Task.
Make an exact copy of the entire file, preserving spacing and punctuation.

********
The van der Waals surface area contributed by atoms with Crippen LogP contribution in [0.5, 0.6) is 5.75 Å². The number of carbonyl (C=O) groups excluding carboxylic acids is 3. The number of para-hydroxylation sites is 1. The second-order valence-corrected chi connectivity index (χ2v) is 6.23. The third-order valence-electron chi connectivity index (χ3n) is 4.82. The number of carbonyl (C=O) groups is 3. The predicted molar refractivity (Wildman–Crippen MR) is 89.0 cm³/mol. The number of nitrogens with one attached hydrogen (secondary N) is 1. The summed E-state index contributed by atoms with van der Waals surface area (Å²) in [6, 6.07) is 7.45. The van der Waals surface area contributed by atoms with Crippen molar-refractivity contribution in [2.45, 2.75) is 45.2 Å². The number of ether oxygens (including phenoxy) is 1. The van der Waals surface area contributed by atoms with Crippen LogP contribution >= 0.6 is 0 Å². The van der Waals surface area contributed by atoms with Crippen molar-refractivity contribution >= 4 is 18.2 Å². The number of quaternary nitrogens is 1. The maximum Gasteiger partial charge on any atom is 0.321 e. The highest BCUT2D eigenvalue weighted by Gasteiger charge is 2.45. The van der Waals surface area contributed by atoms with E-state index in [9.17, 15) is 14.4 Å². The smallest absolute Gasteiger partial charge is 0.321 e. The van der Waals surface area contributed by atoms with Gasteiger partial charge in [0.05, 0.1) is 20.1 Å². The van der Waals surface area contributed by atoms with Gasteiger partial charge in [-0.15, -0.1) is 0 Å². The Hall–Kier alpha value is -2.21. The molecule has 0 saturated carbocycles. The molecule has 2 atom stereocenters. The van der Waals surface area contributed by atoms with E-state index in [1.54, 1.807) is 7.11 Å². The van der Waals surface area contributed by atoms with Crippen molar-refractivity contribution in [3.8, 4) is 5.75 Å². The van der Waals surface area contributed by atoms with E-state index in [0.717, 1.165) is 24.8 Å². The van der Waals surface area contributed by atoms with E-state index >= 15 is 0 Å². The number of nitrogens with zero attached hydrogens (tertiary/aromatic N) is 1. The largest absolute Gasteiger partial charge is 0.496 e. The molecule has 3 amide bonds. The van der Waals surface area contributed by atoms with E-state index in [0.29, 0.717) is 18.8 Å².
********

The van der Waals surface area contributed by atoms with Crippen LogP contribution in [0.5, 0.6) is 5.75 Å². The number of carbonyl (C=O) groups excluding carboxylic acids is 3. The number of para-hydroxylation sites is 1. The second-order valence-corrected chi connectivity index (χ2v) is 6.23. The third-order valence-electron chi connectivity index (χ3n) is 4.82. The number of carbonyl (C=O) groups is 3. The predicted molar refractivity (Wildman–Crippen MR) is 89.0 cm³/mol. The number of nitrogens with one attached hydrogen (secondary N) is 1. The summed E-state index contributed by atoms with van der Waals surface area (Å²) in [6, 6.07) is 7.45. The van der Waals surface area contributed by atoms with Crippen molar-refractivity contribution in [2.45, 2.75) is 45.2 Å². The number of ether oxygens (including phenoxy) is 1. The van der Waals surface area contributed by atoms with Crippen LogP contribution >= 0.6 is 0 Å². The van der Waals surface area contributed by atoms with Crippen molar-refractivity contribution >= 4 is 18.2 Å². The number of quaternary nitrogens is 1. The maximum Gasteiger partial charge on any atom is 0.321 e. The highest BCUT2D eigenvalue weighted by Gasteiger charge is 2.45. The van der Waals surface area contributed by atoms with E-state index in [9.17, 15) is 14.4 Å². The smallest absolute Gasteiger partial charge is 0.321 e. The van der Waals surface area contributed by atoms with Gasteiger partial charge in [0.05, 0.1) is 20.1 Å². The van der Waals surface area contributed by atoms with Gasteiger partial charge in [-0.15, -0.1) is 0 Å². The Hall–Kier alpha value is -2.21. The molecule has 0 saturated carbocycles. The molecule has 2 atom stereocenters. The van der Waals surface area contributed by atoms with E-state index in [1.54, 1.807) is 7.11 Å². The van der Waals surface area contributed by atoms with Crippen molar-refractivity contribution in [3.8, 4) is 5.75 Å². The van der Waals surface area contributed by atoms with E-state index in [0.717, 1.165) is 24.8 Å². The van der Waals surface area contributed by atoms with E-state index >= 15 is 0 Å². The number of nitrogens with zero attached hydrogens (tertiary/aromatic N) is 1. The largest absolute Gasteiger partial charge is 0.496 e. The molecule has 3 amide bonds. The van der Waals surface area contributed by atoms with E-state index in [0.29, 0.717) is 18.8 Å².